Output:

root@crown:~# apt install apache2 libapache2-mod-php
Reading package lists... Done
Building dependency tree... Done
Reading state information... Done
apache2 is already the newest version (2.4.54-2ubuntu1).
libapache2-mod-php is already the newest version (2:8.1+92ubuntu1).
0 upgraded, 0 newly installed, 0 to remove and 1 not upgraded.

Update PHP Timezone and Memory Limit.

Enter the TimeZone you want Drupal to use as default.

nano /etc/php/*/apache2/php.ini
memory_limit = 256
date.timezone = UTC

Download the Latest Version of Drupal and extract it on Ubuntu 22.10.

wget https://www.drupal.org/download-latest/tar.gz -O drupal.tar.gz
tar xvf drupal.tar.gz
mv drupal-*/  /var/www/html/drupal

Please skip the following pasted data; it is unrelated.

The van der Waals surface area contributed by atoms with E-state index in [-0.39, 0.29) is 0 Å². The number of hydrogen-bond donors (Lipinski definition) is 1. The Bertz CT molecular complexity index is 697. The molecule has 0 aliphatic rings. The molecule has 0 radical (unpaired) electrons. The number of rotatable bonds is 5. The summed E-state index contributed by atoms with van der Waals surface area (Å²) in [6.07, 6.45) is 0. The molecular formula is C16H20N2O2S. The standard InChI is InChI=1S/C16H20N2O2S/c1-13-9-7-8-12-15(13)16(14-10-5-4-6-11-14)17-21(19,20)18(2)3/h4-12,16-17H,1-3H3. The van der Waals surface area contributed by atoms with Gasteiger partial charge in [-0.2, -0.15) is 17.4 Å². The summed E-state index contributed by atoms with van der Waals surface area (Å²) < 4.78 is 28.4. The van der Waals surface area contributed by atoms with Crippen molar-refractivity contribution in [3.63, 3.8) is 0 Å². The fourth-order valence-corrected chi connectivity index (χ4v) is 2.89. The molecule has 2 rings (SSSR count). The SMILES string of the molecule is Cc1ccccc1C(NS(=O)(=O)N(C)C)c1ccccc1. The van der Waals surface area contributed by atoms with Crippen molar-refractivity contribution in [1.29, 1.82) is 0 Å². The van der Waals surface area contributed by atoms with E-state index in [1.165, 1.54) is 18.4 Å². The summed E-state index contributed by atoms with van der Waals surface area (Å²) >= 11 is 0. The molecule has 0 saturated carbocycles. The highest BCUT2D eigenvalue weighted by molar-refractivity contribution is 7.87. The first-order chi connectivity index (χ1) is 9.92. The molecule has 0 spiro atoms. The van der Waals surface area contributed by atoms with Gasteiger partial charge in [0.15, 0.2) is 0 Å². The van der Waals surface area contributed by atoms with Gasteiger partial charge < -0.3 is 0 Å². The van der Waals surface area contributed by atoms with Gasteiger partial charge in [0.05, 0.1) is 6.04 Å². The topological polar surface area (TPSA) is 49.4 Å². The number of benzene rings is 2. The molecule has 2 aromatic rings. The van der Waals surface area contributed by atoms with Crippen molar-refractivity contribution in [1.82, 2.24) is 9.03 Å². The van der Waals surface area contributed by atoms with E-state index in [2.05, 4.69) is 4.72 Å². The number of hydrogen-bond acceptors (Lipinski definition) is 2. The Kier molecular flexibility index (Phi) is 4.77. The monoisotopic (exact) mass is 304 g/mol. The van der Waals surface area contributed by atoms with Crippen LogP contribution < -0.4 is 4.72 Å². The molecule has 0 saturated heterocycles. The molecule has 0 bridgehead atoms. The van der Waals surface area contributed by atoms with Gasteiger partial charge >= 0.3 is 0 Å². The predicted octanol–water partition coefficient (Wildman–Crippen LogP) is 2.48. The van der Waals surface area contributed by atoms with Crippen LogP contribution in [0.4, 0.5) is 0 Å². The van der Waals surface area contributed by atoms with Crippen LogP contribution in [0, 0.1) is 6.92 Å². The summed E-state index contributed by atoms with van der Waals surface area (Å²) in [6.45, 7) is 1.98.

Update ownership for a drupal directory to Apache user and group.

 chown -R www-data:www-data /var/www/html/
 chmod -R 755 /var/www/html/

Configure Apache Web Server for Drupal

Create a configuration file for Drupal.

 nano /etc/apache2/sites-available/drupal.conf

Add the following content,

Replace example.com with your actual domain name. If you do not have any domain, you can enter the server’s IP address instead.

<VirtualHost *:80>
     ServerName example.com
     ServerAdmin admin@example.com
     DocumentRoot /var/www/html/drupal/

     CustomLog ${APACHE_LOG_DIR}/access.log combined
     ErrorLog ${APACHE_LOG_DIR}/error.log

      <Directory /var/www/html/drupal>
            Options Indexes FollowSymLinks
            AllowOverride All
            Require all granted
            RewriteEngine on
            RewriteBase /
            RewriteCond %{REQUEST_FILENAME} !-f
            RewriteCond %{REQUEST_FILENAME} !-d
            RewriteRule ^(.*)$ index.php?q=$1 [L,QSA]
   </Directory>
</VirtualHost>

Configure and Enable the Website using the below commands,